‘Friends and family’ WhatsApp and text scams — how to spot the signs

18 January 2023

4 min read

Not only do fraudsters use emails and calls to try and scam you out of your money, they’ll also use text messages and popular messaging services, like WhatsApp.

There’s a particular type of WhatsApp and text scam that’s circulating, known as a ‘friends and family’ scam. It involves criminals messaging victims, pretending to be a family member or friend — sometimes, they’ll even have a photo of the family member or friend in their profile picture if it’s on WhatsApp.

They’ll start the conversation with something like “Hi Mum” or “Hi Dad”.

They’ll then say they’re messaging you from a new number because something’s happened to their phone. It’s likely they’ll send over their bank details, and request money to help them pay for a replacement phone, or claim they need money to pay an urgent bill.

If you receive a message like this, do not send any money. It’s almost certainly a scam.

The fraudster may also:

  • Ask you to send over photos of your family members or friends, and go on to target other people you’re close to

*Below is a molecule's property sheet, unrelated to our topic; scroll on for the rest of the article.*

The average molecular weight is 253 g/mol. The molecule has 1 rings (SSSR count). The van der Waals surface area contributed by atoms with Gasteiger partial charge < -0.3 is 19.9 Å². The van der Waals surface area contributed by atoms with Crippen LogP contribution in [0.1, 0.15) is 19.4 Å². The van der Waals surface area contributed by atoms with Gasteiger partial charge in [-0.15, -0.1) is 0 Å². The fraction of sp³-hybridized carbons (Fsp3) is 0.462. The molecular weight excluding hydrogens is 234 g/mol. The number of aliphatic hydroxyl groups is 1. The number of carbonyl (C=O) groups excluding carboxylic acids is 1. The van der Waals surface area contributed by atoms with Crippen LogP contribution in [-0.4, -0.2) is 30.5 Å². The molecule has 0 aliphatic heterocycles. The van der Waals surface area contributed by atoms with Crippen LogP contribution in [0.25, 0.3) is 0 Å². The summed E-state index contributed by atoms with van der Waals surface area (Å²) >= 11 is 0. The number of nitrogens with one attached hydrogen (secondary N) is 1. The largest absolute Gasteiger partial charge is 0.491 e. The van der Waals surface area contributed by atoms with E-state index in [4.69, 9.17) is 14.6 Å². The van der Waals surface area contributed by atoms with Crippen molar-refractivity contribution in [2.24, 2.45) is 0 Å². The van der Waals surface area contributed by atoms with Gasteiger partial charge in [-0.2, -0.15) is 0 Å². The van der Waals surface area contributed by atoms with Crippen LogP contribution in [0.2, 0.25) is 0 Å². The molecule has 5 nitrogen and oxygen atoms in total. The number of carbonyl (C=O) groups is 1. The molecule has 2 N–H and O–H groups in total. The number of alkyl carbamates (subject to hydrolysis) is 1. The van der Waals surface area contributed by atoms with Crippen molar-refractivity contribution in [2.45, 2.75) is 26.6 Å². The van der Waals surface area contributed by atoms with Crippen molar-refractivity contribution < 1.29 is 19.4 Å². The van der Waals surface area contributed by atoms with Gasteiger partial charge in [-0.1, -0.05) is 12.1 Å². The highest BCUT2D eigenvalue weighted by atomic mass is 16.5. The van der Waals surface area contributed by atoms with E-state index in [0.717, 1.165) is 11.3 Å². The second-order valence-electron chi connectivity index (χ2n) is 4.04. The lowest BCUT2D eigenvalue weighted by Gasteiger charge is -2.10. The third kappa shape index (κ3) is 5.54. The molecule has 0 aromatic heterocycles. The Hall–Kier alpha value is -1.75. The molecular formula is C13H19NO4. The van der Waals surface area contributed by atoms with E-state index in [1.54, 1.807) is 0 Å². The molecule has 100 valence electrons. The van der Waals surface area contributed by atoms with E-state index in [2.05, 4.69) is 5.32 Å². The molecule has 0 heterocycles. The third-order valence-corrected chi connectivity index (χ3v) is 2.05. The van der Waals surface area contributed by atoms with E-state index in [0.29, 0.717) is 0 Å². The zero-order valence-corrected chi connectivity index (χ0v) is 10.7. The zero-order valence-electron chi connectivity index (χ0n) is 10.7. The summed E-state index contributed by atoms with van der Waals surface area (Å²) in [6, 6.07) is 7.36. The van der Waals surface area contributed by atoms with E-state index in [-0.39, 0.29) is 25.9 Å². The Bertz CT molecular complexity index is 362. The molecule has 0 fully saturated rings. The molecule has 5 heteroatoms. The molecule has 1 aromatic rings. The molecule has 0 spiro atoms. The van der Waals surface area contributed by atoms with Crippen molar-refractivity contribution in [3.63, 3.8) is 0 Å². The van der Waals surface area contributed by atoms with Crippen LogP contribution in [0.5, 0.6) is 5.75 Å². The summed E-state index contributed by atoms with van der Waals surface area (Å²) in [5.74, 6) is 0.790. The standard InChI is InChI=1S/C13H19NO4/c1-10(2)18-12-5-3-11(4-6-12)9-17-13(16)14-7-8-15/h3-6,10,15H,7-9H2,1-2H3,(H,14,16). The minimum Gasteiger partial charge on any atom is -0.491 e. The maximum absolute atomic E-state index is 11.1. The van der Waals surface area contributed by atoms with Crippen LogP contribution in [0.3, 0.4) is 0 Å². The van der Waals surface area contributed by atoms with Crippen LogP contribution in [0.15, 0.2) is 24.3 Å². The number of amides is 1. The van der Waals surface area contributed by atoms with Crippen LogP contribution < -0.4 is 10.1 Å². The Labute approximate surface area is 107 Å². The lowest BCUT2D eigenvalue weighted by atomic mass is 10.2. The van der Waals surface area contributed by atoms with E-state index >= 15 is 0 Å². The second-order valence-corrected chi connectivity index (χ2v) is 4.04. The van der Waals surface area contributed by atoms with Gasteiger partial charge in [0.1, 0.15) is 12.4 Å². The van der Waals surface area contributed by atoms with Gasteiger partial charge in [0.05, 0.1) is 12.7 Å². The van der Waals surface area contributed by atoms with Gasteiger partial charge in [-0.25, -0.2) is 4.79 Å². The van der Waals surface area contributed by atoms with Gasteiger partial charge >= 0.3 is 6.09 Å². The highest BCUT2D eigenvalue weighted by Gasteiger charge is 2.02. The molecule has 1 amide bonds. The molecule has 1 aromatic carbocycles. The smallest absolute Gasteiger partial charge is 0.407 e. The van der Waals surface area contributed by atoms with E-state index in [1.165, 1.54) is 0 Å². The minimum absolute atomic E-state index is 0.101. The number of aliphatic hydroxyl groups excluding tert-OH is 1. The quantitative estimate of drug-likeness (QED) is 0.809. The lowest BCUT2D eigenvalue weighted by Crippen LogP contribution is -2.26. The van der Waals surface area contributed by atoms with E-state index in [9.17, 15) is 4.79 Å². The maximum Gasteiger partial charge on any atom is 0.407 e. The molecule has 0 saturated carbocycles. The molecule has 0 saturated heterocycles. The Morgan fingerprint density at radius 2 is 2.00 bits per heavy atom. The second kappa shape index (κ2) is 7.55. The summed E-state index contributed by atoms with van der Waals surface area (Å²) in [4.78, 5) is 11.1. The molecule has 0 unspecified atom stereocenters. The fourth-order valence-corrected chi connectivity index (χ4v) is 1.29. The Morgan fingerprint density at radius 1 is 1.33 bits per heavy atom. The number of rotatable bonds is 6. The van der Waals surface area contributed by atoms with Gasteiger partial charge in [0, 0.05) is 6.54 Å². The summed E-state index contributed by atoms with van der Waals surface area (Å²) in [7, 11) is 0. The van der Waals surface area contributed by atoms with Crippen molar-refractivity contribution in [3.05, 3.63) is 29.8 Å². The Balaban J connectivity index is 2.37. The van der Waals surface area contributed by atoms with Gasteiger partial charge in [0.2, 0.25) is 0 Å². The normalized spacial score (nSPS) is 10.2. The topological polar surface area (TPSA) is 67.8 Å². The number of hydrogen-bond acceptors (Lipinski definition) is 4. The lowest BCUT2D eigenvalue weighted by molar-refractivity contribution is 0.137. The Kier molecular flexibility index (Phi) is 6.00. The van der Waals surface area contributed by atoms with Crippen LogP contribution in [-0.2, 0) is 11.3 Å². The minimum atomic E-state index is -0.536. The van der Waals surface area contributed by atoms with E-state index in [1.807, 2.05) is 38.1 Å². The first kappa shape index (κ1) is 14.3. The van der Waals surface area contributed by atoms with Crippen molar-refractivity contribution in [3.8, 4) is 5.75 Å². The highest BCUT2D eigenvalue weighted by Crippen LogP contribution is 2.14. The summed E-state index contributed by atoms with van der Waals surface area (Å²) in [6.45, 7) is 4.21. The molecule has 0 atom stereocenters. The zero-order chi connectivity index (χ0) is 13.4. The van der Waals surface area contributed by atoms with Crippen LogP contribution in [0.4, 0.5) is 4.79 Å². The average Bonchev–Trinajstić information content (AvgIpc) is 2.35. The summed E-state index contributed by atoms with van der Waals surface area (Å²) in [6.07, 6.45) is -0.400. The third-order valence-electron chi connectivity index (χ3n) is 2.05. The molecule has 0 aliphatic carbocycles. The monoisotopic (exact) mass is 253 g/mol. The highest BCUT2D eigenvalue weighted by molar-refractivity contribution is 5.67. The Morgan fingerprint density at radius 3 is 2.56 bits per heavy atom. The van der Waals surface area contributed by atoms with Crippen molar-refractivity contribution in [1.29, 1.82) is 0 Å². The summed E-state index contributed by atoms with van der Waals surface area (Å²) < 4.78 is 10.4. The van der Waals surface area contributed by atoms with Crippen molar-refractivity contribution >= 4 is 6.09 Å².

• Contact you via your work mobile number
  • Send a message via text initially, and ask you to keep the conversation going on WhatsApp.

Do not be fooled...

If you ever receive this type of message, it’s important that you:

  • Call your family member or friend’s original number, and speak to them so you can confirm whether the message is genuine or not
  • Report the WhatsApp user within the app and block their number once you confirm it’s a scam. If you received the message by text, you can report it to OFCOM by forwarding it to 7726.

If you do not send the money over, the fraudster may keep messaging you. They might try and make small talk to convince you that they’re genuine. Do not be fooled, it’s likely that this is all part of the act.

Between 3 February and 21 June last year alone, this type of scam was reported to Action Fraud 1,235 times, costing users £1.5 million.

How to keep yourself safe

Whenever anyone asks you to send over money or your personal information, whether it’s through a message, email, or phone call, we recommend following the advice of the Take Five to Stop Fraud campaign:

Stop: taking a moment to stop and think before parting with your money or information could keep you safe.

Challenge: could it be fake? It’s ok to reject, refuse or ignore any requests. Only criminals will try to rush or panic you.

Protect: contact your bank immediately if you think you’ve fallen for a scam, and report to Action Fraud.

Need to report a scam? Call 159

When you call 159, you’ll be redirected to a service that connects you to your bank so you can report scams or suspected fraudulent activity.

Find out when you should call 159

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